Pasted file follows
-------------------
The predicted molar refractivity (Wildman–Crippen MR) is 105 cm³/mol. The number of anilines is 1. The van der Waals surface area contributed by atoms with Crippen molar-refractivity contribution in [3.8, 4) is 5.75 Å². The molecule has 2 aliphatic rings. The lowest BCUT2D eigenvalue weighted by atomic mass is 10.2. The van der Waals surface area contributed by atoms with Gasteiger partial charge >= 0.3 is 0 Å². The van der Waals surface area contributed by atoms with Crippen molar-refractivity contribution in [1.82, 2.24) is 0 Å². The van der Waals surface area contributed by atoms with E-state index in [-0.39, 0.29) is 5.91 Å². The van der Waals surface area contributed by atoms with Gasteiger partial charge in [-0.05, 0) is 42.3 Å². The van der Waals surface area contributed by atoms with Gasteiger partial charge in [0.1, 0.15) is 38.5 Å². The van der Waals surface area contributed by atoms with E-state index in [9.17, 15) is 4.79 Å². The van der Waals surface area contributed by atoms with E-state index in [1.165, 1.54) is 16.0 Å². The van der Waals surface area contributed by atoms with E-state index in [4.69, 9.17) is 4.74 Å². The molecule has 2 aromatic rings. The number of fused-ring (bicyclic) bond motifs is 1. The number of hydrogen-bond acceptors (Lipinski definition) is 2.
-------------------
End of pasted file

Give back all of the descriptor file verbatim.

The predicted molar refractivity (Wildman–Crippen MR) is 105 cm³/mol. The number of anilines is 1. The van der Waals surface area contributed by atoms with Crippen molar-refractivity contribution in [3.8, 4) is 5.75 Å². The molecule has 2 aliphatic rings. The lowest BCUT2D eigenvalue weighted by atomic mass is 10.2. The van der Waals surface area contributed by atoms with Gasteiger partial charge >= 0.3 is 0 Å². The van der Waals surface area contributed by atoms with Crippen molar-refractivity contribution in [1.82, 2.24) is 0 Å². The van der Waals surface area contributed by atoms with E-state index in [-0.39, 0.29) is 5.91 Å². The van der Waals surface area contributed by atoms with Gasteiger partial charge in [-0.05, 0) is 42.3 Å². The van der Waals surface area contributed by atoms with Gasteiger partial charge in [0.1, 0.15) is 38.5 Å². The van der Waals surface area contributed by atoms with E-state index in [9.17, 15) is 4.79 Å². The van der Waals surface area contributed by atoms with E-state index in [1.165, 1.54) is 16.0 Å². The van der Waals surface area contributed by atoms with E-state index in [4.69, 9.17) is 4.74 Å². The molecule has 2 aromatic rings. The number of fused-ring (bicyclic) bond motifs is 1. The number of hydrogen-bond acceptors (Lipinski definition) is 2.